A famous Greek myth recounts the tale of the diabolical King Sisyphus. He was punished for his many murderous actions by being forced to roll a huge boulder up a hill. No matter what method he used, each time Sisyphus neared the top of the hill, the boulder would crash back to the ground, ensuring his punishment was eternal.
I'm reminded of the king's futile actions every time I think about U.S. efforts to stop illegal drugs from entering this country.
These days, there is much talk about "the wall" the president wants to build along the southern border to curb both illegal drugs and immigrants from entering the country. But the reality is, no matter what precautions or roadblocks we install, drug kingpins, mostly to our south, will continue to devise shrewd alternatives to get their poison into the United States.
Decades ago, drug traffickers soaked jeans in liquid cocaine and shipped them to the U.S. in boxes labeled "acid"-washed jeans. Using a chemical process, they then separated the cocaine from the fabric and sold it on American streets. U.S. inspectors finally got wise to that scheme. But since then, cocaine, methamphetamine, ecstasy, heroin and the deadly fentanyl have been found camouflaged in all sorts of unusual ways.
Photographs posted on a U.S. Customs and Border Protection social media account reveal some almost laughable discoveries. One photo shows plastic-wrapped stacks of hollowed-out tortillas, their centers stuffed with bags of cocaine. There were baggies of cocaine inserted into handmade tamales. Drugs were found deep inside emptied coconuts tightly wrapped in bushel-size packages. Agents discovered decorative green ceramic bananas which when cracked open revealed tubes of white powder and other drugs. And agents discovered footlong orange tubes — resembling whole carrots — full of marijuana. They were stuffed in between real carrots and plastic-wrapped for transport to the U.S.
The Miami Herald reports that agents there once discovered more than 6,000 pounds of cocaine smuggled inside a wooden picnic table. Another huge shipment of cocaine was hidden inside bags of brown sugar. The FBI found cocaine inside bottles of imported beer.
Gil Kerlikowske, former commissioner of U.S. Customs and Border Protection, says illegal drugs come into our country via two pathways: "Well over 90%" slip through southern ports of entry after drug carrying couriers pass undetected. The remaining 10% of drugs, mostly fentanyl, according to Kerlikowski, comes in through the U.S. postal service, which is in dire need of better detection technology.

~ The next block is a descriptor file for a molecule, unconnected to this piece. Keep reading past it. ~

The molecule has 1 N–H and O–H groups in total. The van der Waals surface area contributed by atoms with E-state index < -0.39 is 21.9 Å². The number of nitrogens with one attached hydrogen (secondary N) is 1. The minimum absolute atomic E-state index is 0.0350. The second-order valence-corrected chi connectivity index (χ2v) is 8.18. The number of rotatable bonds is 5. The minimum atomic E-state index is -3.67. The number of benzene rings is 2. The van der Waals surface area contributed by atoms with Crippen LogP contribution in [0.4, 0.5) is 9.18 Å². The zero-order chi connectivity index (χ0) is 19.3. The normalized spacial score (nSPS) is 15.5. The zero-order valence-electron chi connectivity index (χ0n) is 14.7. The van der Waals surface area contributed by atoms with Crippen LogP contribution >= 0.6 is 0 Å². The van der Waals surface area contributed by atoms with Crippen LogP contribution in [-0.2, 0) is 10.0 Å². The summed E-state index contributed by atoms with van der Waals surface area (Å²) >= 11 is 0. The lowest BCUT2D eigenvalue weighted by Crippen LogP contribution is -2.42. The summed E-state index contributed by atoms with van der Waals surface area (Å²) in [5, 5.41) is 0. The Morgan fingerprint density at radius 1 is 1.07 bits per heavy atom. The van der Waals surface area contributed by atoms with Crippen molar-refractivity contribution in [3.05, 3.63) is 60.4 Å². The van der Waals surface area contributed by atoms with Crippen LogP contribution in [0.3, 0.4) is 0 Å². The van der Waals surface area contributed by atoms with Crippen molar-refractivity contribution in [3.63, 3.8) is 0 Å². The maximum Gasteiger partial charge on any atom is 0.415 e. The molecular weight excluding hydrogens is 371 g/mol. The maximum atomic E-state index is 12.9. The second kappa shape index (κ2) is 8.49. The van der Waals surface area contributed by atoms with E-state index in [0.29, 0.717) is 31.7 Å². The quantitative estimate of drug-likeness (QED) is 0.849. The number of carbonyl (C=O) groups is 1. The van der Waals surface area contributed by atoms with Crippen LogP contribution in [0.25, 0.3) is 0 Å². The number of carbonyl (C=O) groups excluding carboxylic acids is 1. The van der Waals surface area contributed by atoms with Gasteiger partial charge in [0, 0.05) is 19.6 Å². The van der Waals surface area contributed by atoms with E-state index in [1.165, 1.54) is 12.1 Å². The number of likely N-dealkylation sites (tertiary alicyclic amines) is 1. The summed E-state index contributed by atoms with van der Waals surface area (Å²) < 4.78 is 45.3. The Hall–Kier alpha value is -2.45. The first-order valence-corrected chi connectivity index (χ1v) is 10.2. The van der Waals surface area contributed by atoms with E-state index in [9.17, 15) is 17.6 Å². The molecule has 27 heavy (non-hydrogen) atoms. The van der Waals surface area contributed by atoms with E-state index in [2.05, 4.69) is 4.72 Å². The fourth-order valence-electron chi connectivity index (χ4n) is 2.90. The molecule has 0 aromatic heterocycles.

With drugs stashed in tortillas, decorative fruit, furniture, clothing and bottled beverages, it's easy to conclude that the potential hiding spots for drug traffickers is endless.
How can customs inspectors keep up with the millions of products that come into this country via underground tunnels, trucks, railroad shipping containers and watercraft every year? How can Border Patrol adequately screen the millions of personal cars, pedestrians and commercial trucks that cross into the U.S. past one of the 39 high-volume border crossings with Mexico every year? The answer is they can't, especially when some criminals go so far as to hide drugs inside their own body cavities.
For all the drugs we confiscate, there are tons more that get through. All our energies to eradicate the plague have been as futile as King Sisyphus' efforts.
So, what's a country to do? We can't just close the border. That would cause major economic, legal and logistical nightmares. According to the trade publication Business Insider, two-way trade across the busiest 25 entry points totals $1.4 billion dollars — per day. A disruption of that flow could be catastrophic.
Simply put, the best thing the U.S. can do now is change tactics and take forceful steps to curb the demand for illegal drugs. It's common sense. Fewer American drug addicts would surely mean a significant reduction in the drug supply flowing this way. Fewer addicts translates to fewer deaths.
What should be done? First, dedicated and widespread efforts to teach young people that drugs ruin lives. Second, public donations to programs like the Boys & Girls Clubs, organizations that give kids a wholesome, nurturing place to go after school. Third, a rededication of local, state and federal rehab programs for addicts — not programs that just last a month or so but long-term efforts to help citizens kick drug dependency and find permanent employment and housing.
More than 70,000 Americans died of drug overdoses in 2017. How much higher does the death toll need to climb before we take a different tack? How much longer can we press our Customs and Border Protection agents to the brink?
Make no mistake, this nation has been involved in a decadeslong Sisyphean exercise when it comes to combating the deadly drug scourge. There is no positive conclusion if we stay the current course. The boulder will always fall back on us, and it will crush us if we let it.
To find out more about Diane Dimond, visit her website at www.dianedimond.com. Her latest book, "Thinking Outside the Crime and Justice Box," is available on Amazon.com. To read features by other Creators Syndicate writers and cartoonists, visit the Creators Syndicate webpage at www.creators.com.
Photo credit: stevepb at Pixabay